Exhaled air leakage during application of high flow nasal cannula on a human patient simulator
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AbstractBackground: High flow nasal cannula (HFNC) oxygen therapy has emerged as a treatment modality for hypoxemic respiratory failure but the exhaled air distances and directions are unknown.

Aims and Objectives: We examined the exhaled air dispersion and direction during application of HFNC on a high fidelity human-patient-simulator (HPS) in a negative pressure isolation room with 16 air changes/hr.

Methods: The HPS was placed at 45° and programmed to mimic different severity of lung injury. HFNC with air was delivered at 10, 30 and 60L/min respectively. Airflow was marked with intrapulmonary smoke for visualization. A leakage jet plume in the sagittal plane was revealed by a laser light-sheet and images captured by high definition video. Normalized exhaled air concentration in the plume was estimated from the light scattered by the smoke particles. Significant exposure was defined as where there was ≥20% of normalized smoke concentration.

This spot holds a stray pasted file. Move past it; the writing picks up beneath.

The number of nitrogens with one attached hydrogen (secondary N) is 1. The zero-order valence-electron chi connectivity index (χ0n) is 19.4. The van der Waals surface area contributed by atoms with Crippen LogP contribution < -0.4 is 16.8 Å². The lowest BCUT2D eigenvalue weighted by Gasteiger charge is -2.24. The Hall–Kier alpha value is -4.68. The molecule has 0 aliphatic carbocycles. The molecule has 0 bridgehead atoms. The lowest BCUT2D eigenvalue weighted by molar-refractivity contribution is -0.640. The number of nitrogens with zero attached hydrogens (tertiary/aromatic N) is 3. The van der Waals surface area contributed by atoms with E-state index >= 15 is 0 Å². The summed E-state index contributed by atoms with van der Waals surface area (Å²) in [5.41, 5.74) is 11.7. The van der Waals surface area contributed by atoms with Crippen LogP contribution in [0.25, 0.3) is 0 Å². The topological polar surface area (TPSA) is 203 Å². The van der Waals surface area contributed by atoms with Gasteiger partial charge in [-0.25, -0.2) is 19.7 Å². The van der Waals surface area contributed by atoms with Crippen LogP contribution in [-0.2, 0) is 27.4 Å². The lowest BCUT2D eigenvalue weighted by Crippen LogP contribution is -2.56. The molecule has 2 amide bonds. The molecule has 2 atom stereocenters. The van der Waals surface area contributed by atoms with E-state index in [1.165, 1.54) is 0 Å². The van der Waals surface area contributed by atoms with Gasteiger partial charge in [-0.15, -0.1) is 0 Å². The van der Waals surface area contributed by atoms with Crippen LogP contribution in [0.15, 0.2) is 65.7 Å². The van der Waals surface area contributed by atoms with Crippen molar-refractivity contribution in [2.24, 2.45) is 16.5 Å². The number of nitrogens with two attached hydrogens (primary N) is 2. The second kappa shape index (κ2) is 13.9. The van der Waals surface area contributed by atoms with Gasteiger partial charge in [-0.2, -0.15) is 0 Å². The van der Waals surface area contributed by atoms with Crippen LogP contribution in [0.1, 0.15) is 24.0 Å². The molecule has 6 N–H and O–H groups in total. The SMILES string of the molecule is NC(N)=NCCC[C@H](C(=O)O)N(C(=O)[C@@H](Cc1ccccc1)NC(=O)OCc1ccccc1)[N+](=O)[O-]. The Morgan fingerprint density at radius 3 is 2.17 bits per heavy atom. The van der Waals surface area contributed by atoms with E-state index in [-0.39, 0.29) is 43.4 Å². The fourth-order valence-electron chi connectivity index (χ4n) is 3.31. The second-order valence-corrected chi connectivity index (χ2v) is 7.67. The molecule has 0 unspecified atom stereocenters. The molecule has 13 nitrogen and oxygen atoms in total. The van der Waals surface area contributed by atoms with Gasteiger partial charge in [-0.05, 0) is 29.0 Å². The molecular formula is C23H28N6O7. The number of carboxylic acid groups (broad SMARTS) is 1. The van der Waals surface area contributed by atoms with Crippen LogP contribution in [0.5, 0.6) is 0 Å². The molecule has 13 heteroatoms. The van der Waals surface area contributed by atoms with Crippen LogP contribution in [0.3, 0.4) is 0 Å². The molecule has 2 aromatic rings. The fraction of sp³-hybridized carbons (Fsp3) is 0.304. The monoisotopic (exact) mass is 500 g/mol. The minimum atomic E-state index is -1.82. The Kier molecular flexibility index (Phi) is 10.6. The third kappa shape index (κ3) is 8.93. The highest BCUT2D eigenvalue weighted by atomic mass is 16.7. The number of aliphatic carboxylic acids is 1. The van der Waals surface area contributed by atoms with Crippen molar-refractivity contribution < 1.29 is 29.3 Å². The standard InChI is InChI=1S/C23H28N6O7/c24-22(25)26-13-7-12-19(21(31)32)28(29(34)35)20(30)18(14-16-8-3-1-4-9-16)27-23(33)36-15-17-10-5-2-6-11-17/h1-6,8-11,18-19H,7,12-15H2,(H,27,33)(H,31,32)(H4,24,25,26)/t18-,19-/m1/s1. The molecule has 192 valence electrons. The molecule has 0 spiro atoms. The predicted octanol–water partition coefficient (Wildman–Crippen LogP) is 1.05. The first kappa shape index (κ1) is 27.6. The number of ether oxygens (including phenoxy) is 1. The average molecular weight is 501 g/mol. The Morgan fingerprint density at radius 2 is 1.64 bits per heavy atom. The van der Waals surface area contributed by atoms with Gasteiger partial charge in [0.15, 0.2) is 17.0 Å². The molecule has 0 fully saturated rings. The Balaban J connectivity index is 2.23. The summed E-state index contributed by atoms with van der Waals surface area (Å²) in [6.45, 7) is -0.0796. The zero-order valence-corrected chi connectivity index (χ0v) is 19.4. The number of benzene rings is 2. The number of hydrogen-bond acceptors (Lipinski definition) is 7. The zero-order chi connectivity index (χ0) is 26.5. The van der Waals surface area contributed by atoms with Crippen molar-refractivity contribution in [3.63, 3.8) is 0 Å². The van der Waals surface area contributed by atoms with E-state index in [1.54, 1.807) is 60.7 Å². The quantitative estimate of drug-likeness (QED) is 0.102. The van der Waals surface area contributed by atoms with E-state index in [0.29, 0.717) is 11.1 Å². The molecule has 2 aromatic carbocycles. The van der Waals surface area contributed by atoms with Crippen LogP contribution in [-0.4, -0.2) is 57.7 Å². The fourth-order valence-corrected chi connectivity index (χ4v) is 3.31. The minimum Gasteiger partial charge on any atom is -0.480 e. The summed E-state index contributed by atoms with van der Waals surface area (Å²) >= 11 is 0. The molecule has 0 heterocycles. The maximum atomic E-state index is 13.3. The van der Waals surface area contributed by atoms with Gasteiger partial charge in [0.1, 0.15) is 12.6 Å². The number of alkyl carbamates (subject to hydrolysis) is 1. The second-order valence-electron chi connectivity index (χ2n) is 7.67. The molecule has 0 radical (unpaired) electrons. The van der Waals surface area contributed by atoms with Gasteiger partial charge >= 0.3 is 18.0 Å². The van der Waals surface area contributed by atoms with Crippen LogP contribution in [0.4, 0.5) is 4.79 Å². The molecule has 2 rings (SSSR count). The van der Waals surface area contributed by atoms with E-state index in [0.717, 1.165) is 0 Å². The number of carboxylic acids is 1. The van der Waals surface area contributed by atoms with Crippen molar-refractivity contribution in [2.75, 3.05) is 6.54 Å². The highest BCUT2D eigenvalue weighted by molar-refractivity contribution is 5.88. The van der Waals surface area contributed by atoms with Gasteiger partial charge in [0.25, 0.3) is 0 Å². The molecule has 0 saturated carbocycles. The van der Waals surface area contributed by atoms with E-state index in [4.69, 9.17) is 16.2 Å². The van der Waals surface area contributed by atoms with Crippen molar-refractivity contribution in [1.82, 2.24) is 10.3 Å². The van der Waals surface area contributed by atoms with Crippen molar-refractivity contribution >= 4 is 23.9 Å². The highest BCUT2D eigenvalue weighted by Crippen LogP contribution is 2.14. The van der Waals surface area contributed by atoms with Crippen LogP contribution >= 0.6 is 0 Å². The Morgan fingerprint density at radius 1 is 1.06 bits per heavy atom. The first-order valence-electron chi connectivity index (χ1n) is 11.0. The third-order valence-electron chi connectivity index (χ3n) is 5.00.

Results: When the HPS was programmed in normal lung condition (oxygen consumption 200ml/min, lung compliance 70ml/cm water, respiratory rate 12 breaths/min and tidal volume 700ml) and HFNC delivered at 10, 30 and 60L/min, the exhaled air distances along the sagittal plane above the nostrils were 128(19), 165(34) and 339(69)mm respectively. In severe lung injury, the corresponding exhaled air distances were 91(12), 110(21) and 145(30)mm respectively.

Conclusion: Exhaled air dispersion from the patient’s nostrils was limited to 339mm along the sagittal plane when HFNC was delivered at 60L/min. More work is needed to assess exhaled air dispersion in the lateral directions.
All Author(s) ListHui DSC, Chow B, Lo T, Gin T, Chan M
Journal nameEuropean Respiratory Journal
Title of PublicationEUROPEAN RESPIRATORY JOURNAL
Year2017
Month9
Day1
Volume Number50
Issue NumberSuppl 61
ISSN0903-1936
eISSN1399-3003
LanguagesEnglish-United Kingdom
Web of Science Subject CategoriesRespiratory System;Respiratory System

Last updated on 2020-07-08 at 00:58